History in Structure

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Court Henry

A Grade II* Listed Building in Llangathen, Carmarthenshire

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Coordinates

Latitude: 51.8829 / 51°52'58"N

Longitude: -4.0984 / 4°5'54"W

OS Eastings: 255664

OS Northings: 222560

OS Grid: SN556225

Mapcode National: GBR DR.RD22

Mapcode Global: VH4HV.XX5Z

Entry Name: Court Henry

Listing Date: 8 July 1966

Last Amended: 30 January 2003

Grade: II*

Source: Cadw

Source ID: 11176

Building Class: Domestic

Location: In its own grounds on the W side of a minor road approximately 0.6km N of the A40 at its junction with the B4297.

County: Carmarthenshire

Community: Llangathen

Locality: Court Henry

Traditional County: Carmarthenshire

Find accommodation in
Dryslwyn

History

Court Henry was built c1460 by Henry ap Gwilym, a powerful local landowner and rival to Thomas ap Gruffydd of Dinefwr. Their feuding was concluded by the marriage of one of Henry''''s daughters to Thomas''''s son, Sir Rhys ap Thomas, with Court Henry as her dowry. From there it descended to the Herberts of Court Henry, who were in residence before 1600. The late medieval house appears to have been a substantial 2½ storey house, to which was added what became in 1830s the small 2-storey chapel wing. The house was rebuilt for the Herbert family c1730 as a Georgian style country house with a symmetrical front and outer wings. After John Herbert''''s death in 1748, Court Henry passed via the Dyer family (a younger branch of the Dyers of Aberglasney) and the Lloyds of Laques, near Llanstephan, to the Reverend George Wade Green of Gloucestershire, who purchased Court Henry in 1830. Green set about modernising and enlarging the house, probably employing his friend Thomas Richardson, gentleman architect of Iron Acton. The house was enlarged at the rear to create the present double-pile plan, and a private chapel was created inside using reclaimed medieval masonry for the piscina and squint. The main house is shown in its present form on the 1839 Tithe map. The Ordnance Survey of 1887 shows additions to the single-storey service wing at the rear.

Exterior

A Georgian country house of 2 storeys with attic and double-pile plan, and symmetrical W front of 5 bays between end bays brought forward under lower hipped roofs. The main elevations are roughcast and painted white, with slate roofs on swept, bracketed eaves and brick stacks. The central doorway has a plain Doric portico of the 1830s, and a panelled door, incorporating arched panels, of the late C19. Windows are 12-pane horned sashes renewed in original openings. The end bays have similar windows, but the R-hand bay projects beyond the line of the gable end of the main range, while the slightly narrower L end bay is flush with the main gable end. In the R gable end is a margin-lit glazed door lower L to a former, C19 conservatory. The attic of the front pile has a 9-pane sash window to the L side. Between front and rear R gables is the late medieval projecting 2-storey former chapel wing, which also has a margin-lit door to the former conservatory. In the gable end the chapel wing has a wooden cross window in the lower storey with pointed glazing bars, and a large 2-light pointed upper storey window with Y-tracery and intersecting glazing bars. The rear wall of the wing has a segmental-headed doorway offset to the R side with a recessed studded door. The 4-window rear of the house has 3 12-pane hornless sash windows in the upper storey, and a smaller similar window further R. In the lower storey is a late C19 2-pane sash window lighting the dining room to the L, then a half-lit door, a 12-pane hornless sash window, to the R of which are parallel single-storey projections. The L gable end of the house has, in the front pile, 12-pane horned sash windows to the R and 9-pane attic window offset R of centre. In the rear pile are similar 12-pane sash windows R and L in each storey, and a smaller 12-pane window R of centre in the lower storey. The attic has a 9-pane window offset L of centre.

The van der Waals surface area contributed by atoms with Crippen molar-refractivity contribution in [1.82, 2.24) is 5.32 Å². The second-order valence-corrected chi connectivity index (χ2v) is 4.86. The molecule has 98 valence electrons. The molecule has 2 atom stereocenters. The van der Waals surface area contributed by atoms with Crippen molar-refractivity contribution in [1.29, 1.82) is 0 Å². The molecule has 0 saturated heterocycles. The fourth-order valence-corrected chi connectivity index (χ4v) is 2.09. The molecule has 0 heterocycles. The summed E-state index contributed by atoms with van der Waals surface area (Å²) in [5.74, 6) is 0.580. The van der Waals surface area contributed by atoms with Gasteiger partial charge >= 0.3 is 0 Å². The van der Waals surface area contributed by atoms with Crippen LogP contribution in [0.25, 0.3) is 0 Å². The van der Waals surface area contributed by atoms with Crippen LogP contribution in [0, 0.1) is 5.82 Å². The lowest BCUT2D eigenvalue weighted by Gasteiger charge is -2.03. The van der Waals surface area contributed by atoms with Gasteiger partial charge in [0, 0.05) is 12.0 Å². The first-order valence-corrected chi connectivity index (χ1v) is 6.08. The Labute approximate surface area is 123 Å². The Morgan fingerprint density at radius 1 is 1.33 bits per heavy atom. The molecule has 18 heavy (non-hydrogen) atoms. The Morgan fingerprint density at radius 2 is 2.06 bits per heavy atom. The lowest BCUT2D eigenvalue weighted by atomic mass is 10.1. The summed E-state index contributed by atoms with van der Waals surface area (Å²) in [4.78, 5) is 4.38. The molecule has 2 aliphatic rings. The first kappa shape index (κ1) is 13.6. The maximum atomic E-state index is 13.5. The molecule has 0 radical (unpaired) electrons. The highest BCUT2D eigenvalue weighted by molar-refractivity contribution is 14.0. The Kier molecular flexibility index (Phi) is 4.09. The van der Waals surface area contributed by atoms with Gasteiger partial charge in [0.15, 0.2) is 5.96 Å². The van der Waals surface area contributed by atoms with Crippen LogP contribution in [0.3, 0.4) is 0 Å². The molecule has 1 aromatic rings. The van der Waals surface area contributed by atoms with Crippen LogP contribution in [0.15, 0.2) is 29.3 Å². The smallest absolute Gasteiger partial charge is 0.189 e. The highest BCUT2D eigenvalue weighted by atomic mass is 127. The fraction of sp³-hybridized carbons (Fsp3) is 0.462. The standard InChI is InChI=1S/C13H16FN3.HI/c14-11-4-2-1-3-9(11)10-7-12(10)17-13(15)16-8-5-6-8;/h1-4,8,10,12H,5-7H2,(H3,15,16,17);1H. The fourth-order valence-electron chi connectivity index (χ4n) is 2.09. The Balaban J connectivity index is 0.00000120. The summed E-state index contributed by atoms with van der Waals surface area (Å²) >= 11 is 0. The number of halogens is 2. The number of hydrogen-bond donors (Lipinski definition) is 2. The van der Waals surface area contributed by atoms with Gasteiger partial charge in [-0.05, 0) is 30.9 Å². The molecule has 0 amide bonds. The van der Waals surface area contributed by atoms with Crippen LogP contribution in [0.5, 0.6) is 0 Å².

Interior

The stone-tiled entrance hall is part of the remodelling of the 1830s. It has an open-well stair leading to a cantilevered balcony, with moulded tread ends, turned balusters and clustered shafts to the newels. The ceiling has a central large ornate rose. The principal rooms are R and L but the house is not symmetrically planned, as the long drawing room to the L is one bay larger than the parlour to the R and has classical detail. From the entrance hall a pointed doorway leads to the rear pile, where there is a corridor on the L side leading to the service rooms. These include the 1830s kitchen which has an elliptical arched fireplace (now blocked) with similar arched recess to its L and a full-height built-in dresser.

In the upper storey is a long corridor in the rear pile. It incorporates, in the rear wall of the front pile and therefore the rear wall of the original house, a cusped pointed doorway of late medieval date, and to its R a blocked cusped window, also late medieval. The chapel room at the end of the corridor has a pointed doorway with continuous chamfer, of C19 form. The door is half lit and has intersecting Gothic glazing bars. The chapel itself has a plastered wagon roof, but the feet of earlier arched braces are also visible. The chapel has a cusped piscina and a flat ogee-headed squint, both salvaged from another site. The room below the chapel has stone corbels at ceiling level.

Reasons for Listing

Listed grade II* as a fine Georgian house with significant earlier fabric and high-quality late-Georgian remodelling.

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